• AMD TrueAudio technology4 is available on the AMD Radeon™ R9 290, R9 290X and R9 295X2 graphics cards, and gives sound engineers the freedom to follow their imaginations and the power to make their games sound as convincing as they look. Hear a demonstration, or discover the significance this technology holds in a stealth-based game title like Thief.
  • The AMD Gaming Evolved Client powered by Raptr brings your games together in one place and through a crowd-sourcing approach adds one-click optimizations, game progress and system performance tracking, social sharing tools, easy driver updates and a steady stream of Rewards points just for playing. Join over 5 million other gamers and install it now.
  • Our Never Settle Forever game bundle lets you choose the games you want most from a large selection of AMD Gaming Evolved titles.. Get more details, including where to buy, right here.
  • AMD Eyefinity Technology5 makes it easy to achieve gaming areas way beyond HD by combining multiple monitors. You haven’t experienced real game immersion until you’ve gone beyond the boundaries of a single display.
  • Graphics Core Next architecture, which includes technologies like AMD PowerTune Technology and AMD ZeroCore Technology6, gives you the processing horsepower you need when you need it while conserving power and reducing temperatures and noise the rest of the time. All AMD Radeon™ R9 Series GPUs include these features.


And here’s a look at what press are saying:

 

  • “Overall, a great bundle update. I particularly like the addition of indie titles – kudos to AMD for that move.” – Rob Williams, Techgage
  • “Never Settle Forever continues to be a compelling choice offering incentives to potential AMD GPU buyers, and it’s nice to see AMD showing the indies — and their newer graphics cards — some love.” –Jason Evangelho, Forbes
  • “The pool of choices is bigger than ever and includes a couple of notable additions, including the upcoming Murdered: Soul Suspect and Thief. Also new are four prominent indie games...” –Scott Wasson, The Tech Report
  • “AMD's new Radeon R9 290 delivers quite impressive performance numbers. Right now, the R9 290 has the best price / performance ratio in the segment.” –"W1zzard," Techpowerup
  • “The Dual-X R9 280 OC plowed through our in game testing with great results making it a great choice for someone who is still on a limited budget and is gaming at 1080p.” –Wes Compton, LanOC Reviews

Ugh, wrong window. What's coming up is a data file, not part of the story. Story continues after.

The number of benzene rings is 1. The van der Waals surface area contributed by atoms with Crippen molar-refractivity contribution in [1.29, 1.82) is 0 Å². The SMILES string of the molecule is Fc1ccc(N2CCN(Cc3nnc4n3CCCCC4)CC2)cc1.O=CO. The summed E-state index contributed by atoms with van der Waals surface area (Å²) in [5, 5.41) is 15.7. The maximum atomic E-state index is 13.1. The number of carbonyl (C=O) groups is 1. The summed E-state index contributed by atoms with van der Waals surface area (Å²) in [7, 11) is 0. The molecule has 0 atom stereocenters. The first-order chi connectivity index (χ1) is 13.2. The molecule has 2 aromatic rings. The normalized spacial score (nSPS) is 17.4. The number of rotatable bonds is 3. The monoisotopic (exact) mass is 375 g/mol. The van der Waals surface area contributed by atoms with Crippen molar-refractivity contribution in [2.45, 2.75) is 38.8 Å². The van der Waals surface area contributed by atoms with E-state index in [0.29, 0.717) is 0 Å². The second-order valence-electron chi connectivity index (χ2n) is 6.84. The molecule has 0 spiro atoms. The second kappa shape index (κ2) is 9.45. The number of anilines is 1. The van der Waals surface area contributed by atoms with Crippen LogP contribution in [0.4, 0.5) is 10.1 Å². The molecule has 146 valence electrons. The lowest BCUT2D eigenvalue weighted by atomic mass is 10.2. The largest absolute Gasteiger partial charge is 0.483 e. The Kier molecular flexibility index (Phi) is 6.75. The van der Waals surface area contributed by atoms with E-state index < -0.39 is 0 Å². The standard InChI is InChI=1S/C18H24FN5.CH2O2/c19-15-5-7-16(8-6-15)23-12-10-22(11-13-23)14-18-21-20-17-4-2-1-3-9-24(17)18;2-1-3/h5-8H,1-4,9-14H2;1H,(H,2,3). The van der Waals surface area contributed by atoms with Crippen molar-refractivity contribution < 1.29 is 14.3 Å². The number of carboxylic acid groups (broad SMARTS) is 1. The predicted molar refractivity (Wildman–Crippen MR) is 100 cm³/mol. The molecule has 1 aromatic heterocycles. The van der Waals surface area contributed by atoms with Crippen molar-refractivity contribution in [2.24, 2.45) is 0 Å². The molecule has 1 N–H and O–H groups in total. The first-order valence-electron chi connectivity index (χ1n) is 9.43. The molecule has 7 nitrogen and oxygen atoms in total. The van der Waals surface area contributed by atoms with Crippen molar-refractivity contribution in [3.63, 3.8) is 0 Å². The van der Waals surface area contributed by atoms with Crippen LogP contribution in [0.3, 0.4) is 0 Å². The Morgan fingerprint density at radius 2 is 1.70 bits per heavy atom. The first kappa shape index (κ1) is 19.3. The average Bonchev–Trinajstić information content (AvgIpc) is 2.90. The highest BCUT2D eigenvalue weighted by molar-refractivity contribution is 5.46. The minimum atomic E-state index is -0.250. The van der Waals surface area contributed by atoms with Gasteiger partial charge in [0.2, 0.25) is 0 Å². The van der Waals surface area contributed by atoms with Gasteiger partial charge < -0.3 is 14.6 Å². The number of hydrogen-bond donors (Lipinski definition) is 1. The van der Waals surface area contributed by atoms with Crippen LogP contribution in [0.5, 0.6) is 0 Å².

• “In the end, this is the go-to card for ultra settings at 1080p, no question … If the performance delta isn’t enough to sway you, there’s word that the Never Settle Forever game bundle will be coming to the 200-series cards soon, too, making this card almost irresistible.” – Josh Norem, Maximum PC

 

There couldn’t be a better time to upgrade to the R9 Series of AMD Radeon™ graphics. It’s for gamers who demand the best.


Jay Lebo is a Product Marketing Manager at AMD. His postings are his own opinions and may not represent AMD’s positions, strategies or opinions. Links to third party sites are provided for convenience and unless explicitly stated, AMD is not responsible for the contents of such linked sites and no endorsement is implied.

 


FOOTNOTES:

  1. Prices for AMD Radeon™ R9 Series cards on Newegg.com as of May 12, 2014
  2. Application support for Mantle is required.
  3. In playing Battlefield 4™ as of Feb 6, 2014, the AMD Radeon™ R9 290X GPU paired with an AMD FX-8350 APU saw an increase in frame rates from 52.90 to 65.5 frames per second with Mantle at 1080p, ultra detail settings, anisotropic filtering and anti-aliasing on. 2TB HDD, 4GB memory, AMD Catalyst 13.11 Beta 6 Performance Driver. MAN-3
  4. AMD TrueAudio technology is offered on select AMD Radeon™ R9 and R7 200 Series GPUs and is designed to improve acoustic realism. Requires an enabled game or application. Not all audio equipment supports all audio effects; additional audio equipment may be required for some audio effects. Not all products feature all technologies—check with your component or system manufacturer for specific capabilities.
  5. AMD Eyefinity technology supports up to six DisplayPort monitors on an enabled graphics card. Supported display quantity, type and resolution vary by model and board design; confirm specifications with manufacturer before purchase. To enable more than two displays, or multiple displays from a single output, additional hardware such as DisplayPort-ready monitors or DisplayPort 1.2 MST-enabled hubs may be required. A maximum of two active adapters is recommended for consumer systems. See www.amd.com/eyefinityfaq for full details.
  6. AMD PowerTune and AMD ZeroCore Power are technologies offered by certain AMD Radeon™ products, which are designed to intelligently manage GPU power consumption in response to certain GPU load conditions. Not all products feature all technologies – check with your component or system manufacturer for specific model capabilities.